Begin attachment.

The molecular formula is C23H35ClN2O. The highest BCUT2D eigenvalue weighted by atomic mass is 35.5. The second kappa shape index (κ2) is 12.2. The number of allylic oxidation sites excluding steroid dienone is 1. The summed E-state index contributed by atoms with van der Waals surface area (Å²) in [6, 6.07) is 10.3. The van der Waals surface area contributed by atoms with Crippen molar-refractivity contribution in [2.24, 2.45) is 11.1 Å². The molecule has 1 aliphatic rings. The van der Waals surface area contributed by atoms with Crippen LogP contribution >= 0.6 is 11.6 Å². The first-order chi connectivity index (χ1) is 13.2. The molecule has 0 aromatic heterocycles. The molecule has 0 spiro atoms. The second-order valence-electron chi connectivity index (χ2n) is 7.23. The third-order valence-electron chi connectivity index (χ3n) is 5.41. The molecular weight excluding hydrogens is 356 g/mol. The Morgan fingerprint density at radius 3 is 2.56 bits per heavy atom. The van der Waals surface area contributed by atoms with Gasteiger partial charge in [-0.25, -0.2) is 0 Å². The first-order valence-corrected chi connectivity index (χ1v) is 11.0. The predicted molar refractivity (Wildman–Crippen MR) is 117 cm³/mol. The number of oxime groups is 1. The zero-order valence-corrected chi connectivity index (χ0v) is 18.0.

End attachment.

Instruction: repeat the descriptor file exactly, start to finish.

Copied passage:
The molecular formula is C23H35ClN2O. The highest BCUT2D eigenvalue weighted by atomic mass is 35.5. The second kappa shape index (κ2) is 12.2. The number of allylic oxidation sites excluding steroid dienone is 1. The summed E-state index contributed by atoms with van der Waals surface area (Å²) in [6, 6.07) is 10.3. The van der Waals surface area contributed by atoms with Crippen molar-refractivity contribution in [2.24, 2.45) is 11.1 Å². The molecule has 1 aliphatic rings. The van der Waals surface area contributed by atoms with Crippen LogP contribution >= 0.6 is 11.6 Å². The first-order chi connectivity index (χ1) is 13.2. The molecule has 0 aromatic heterocycles. The molecule has 0 spiro atoms. The second-order valence-electron chi connectivity index (χ2n) is 7.23. The third-order valence-electron chi connectivity index (χ3n) is 5.41. The molecular weight excluding hydrogens is 356 g/mol. The Morgan fingerprint density at radius 3 is 2.56 bits per heavy atom. The van der Waals surface area contributed by atoms with Gasteiger partial charge in [-0.25, -0.2) is 0 Å². The first-order valence-corrected chi connectivity index (χ1v) is 11.0. The predicted molar refractivity (Wildman–Crippen MR) is 117 cm³/mol. The number of oxime groups is 1. The zero-order valence-corrected chi connectivity index (χ0v) is 18.0.